In the Florida town of Dunedin, many adults see 12-year-old T.J. Guerrero’s lemonade stand as charming, a throwback to simpler times.
The boy put a lot of thought into his stand, they say, testing locations and different times of the day to see what worked best at attracting customers.
He found Patricia Avenue and San Salvador Drive the top spot – much to the chagrin of Doug Wilkey, a 61-year-old man who lives next to the stand.
According to the Tampa Bay Times, Wilkey has been complaining to town officials about the stand for over two years now. He wants it gone, he said, because it is an "illegal business" that brings with it headaches in the form of traffic jams, noise, littering, loitering – you name it.
The stand operates between 3 p.m. and 7 p.m. and sells regular and strawberry lemonade for $1 a cup, and homemade cookies for $0.50.
"Please help me regain my quiet home and neighborhood," Wilkey wrote in one of his many letters to town officials.
Wilkey has said in letters to officials that his biggest source of frustration is that the stand is at the spot year-round.
"If this were a once a year event by a couple kids to earn a little money for a holiday or something, I would not have a problem with it," he sad. "I am very worried about the value of my home, which is why I built in a residential area, not a business area."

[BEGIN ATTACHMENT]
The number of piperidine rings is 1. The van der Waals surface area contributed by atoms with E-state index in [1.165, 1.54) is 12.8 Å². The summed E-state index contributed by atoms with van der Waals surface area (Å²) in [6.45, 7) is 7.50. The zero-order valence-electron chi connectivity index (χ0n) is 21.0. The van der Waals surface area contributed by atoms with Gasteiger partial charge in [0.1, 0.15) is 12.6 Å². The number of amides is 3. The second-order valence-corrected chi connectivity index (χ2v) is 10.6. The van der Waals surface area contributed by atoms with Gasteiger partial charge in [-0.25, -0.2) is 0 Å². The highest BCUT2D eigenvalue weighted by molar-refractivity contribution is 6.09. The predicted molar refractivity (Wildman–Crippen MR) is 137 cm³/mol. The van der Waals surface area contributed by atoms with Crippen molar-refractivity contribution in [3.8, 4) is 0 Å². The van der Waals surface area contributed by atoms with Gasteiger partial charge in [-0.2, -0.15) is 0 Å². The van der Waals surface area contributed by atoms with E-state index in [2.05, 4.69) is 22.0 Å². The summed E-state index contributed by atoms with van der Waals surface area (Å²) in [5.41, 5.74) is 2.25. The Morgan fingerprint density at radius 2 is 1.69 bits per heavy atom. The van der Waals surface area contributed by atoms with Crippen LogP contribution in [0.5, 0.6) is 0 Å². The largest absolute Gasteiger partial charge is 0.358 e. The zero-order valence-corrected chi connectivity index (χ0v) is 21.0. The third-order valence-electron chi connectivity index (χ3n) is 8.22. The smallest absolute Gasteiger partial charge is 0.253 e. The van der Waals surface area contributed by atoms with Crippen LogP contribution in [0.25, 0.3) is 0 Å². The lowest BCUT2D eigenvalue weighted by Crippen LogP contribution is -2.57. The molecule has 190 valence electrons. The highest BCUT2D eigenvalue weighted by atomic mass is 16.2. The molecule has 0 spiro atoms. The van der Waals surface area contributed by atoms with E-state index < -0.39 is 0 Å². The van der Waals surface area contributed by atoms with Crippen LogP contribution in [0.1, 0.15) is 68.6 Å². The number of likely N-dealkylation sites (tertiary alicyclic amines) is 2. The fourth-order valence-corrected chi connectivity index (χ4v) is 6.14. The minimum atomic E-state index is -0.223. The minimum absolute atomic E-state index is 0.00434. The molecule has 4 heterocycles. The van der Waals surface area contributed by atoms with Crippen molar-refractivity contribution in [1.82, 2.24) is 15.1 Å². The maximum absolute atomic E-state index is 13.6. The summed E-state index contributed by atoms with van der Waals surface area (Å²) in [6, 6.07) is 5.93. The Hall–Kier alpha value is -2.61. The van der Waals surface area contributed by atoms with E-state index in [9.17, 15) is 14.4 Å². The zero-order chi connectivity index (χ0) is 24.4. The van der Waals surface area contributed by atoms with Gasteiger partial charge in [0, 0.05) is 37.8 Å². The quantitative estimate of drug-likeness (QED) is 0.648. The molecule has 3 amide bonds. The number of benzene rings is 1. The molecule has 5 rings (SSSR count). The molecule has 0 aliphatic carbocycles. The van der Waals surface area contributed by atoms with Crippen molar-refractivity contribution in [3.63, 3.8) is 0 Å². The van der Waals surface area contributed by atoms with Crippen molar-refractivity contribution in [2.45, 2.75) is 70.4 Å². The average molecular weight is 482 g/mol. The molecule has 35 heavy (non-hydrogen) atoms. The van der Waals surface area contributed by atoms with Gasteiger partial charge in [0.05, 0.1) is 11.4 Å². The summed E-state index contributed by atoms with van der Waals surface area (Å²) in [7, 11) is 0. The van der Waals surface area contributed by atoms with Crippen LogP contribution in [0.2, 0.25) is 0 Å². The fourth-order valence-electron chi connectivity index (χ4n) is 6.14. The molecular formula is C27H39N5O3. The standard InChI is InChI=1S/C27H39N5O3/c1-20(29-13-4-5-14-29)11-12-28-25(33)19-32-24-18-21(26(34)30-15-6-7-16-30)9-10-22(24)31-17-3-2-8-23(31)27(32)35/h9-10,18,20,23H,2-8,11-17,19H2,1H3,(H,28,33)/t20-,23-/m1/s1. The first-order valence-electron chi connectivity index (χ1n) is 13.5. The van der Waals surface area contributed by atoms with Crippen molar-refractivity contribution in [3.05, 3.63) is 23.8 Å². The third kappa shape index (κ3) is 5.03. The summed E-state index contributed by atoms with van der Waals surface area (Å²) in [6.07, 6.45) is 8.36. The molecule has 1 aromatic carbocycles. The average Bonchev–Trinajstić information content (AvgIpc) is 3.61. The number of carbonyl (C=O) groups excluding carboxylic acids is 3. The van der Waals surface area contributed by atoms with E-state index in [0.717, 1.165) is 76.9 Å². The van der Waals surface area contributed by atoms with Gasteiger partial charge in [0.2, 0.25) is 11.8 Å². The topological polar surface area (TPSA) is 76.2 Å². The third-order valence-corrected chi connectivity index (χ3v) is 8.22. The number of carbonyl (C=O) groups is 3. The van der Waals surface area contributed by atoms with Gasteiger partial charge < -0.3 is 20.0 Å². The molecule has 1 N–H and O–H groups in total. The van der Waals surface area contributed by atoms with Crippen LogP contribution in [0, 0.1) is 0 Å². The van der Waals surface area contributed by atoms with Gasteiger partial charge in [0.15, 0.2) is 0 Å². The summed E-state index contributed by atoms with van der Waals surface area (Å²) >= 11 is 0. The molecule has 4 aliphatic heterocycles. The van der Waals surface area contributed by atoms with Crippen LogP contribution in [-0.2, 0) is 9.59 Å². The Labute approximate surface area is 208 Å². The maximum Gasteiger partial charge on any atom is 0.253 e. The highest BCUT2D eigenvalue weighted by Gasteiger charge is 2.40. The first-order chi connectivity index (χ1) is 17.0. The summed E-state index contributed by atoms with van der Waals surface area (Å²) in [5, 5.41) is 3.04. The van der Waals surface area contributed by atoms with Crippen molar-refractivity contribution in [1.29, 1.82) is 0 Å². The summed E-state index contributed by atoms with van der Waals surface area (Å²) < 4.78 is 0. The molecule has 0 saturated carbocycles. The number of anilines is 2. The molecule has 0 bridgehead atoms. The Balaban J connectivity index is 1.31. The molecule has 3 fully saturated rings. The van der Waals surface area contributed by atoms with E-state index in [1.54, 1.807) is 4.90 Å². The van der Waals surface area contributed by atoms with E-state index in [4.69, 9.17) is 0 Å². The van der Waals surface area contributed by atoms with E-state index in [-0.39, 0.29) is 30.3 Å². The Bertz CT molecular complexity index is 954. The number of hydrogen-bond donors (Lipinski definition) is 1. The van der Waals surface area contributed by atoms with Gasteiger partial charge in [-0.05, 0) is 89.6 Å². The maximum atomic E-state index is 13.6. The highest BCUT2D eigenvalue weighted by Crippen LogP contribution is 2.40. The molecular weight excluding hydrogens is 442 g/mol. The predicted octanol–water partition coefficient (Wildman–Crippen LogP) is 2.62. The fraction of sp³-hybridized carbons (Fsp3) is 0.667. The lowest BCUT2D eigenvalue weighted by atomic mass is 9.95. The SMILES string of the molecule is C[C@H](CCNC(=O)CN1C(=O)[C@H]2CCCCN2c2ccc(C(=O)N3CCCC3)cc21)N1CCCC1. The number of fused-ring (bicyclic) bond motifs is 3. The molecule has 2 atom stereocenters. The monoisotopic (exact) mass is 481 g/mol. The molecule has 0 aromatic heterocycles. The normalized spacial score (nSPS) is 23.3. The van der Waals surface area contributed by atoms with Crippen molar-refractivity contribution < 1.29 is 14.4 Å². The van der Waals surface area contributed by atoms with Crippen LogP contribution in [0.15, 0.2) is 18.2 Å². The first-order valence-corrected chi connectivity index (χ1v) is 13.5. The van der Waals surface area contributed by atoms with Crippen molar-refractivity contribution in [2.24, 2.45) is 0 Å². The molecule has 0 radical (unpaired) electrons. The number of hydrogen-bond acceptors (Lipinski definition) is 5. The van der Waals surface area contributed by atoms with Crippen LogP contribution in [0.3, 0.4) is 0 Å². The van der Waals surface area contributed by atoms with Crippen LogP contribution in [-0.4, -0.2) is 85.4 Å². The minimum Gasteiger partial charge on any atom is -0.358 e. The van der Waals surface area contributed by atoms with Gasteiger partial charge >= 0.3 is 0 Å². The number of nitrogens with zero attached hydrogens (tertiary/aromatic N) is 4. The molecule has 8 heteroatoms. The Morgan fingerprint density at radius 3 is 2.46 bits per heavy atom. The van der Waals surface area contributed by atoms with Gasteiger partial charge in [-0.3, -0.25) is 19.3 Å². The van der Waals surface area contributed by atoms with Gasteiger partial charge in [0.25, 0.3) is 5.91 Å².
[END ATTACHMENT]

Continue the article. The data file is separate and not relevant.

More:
T.J. seems to take it all in stride, matter-of-factly addressing his stand, from which he also sells cookies, in business terms.
"It's all about profit," said T.J.
The young entrepreneur has used money from the stand as well as lawn mowing services to buy an iPod, pay his cellphone bill and treat his mother to dinner.
Town officials say they are not about to wage a war on kids who have lemonade stands.
"We're not in the business of trying to regulate kids like that; nor do we want to do any code enforcement like that," said Dunedin planning and development director Greg Rice, according to the Times. "We are not out there trying to put lemonade stands out of business."
The newspaper said that T.J. lives four doors down from Wilkey, whose next-door neighbor, Rodney Shrode, allows the boy to use the sidewalk in front of his corner lot home.
Deputy Wayne Gross took a survey among the neighbors and found that they were generally supportive of T.J.’s business. Two allow the boy’s customers to park in their driveways.
Some said they could not believe anyone was going out of his way to shut the stand down.
"I had one when I was a little kid. We all did," said Vincent Titara, 24. "I think it's cute."
One of the boy’s most loyal customers is truck driver Dan Wright.
"I tried the strawberry before and it's perfect," he told T.J., removing his hard hat and wiping his brow, the Times said. "That's what it's about. He's willing to work."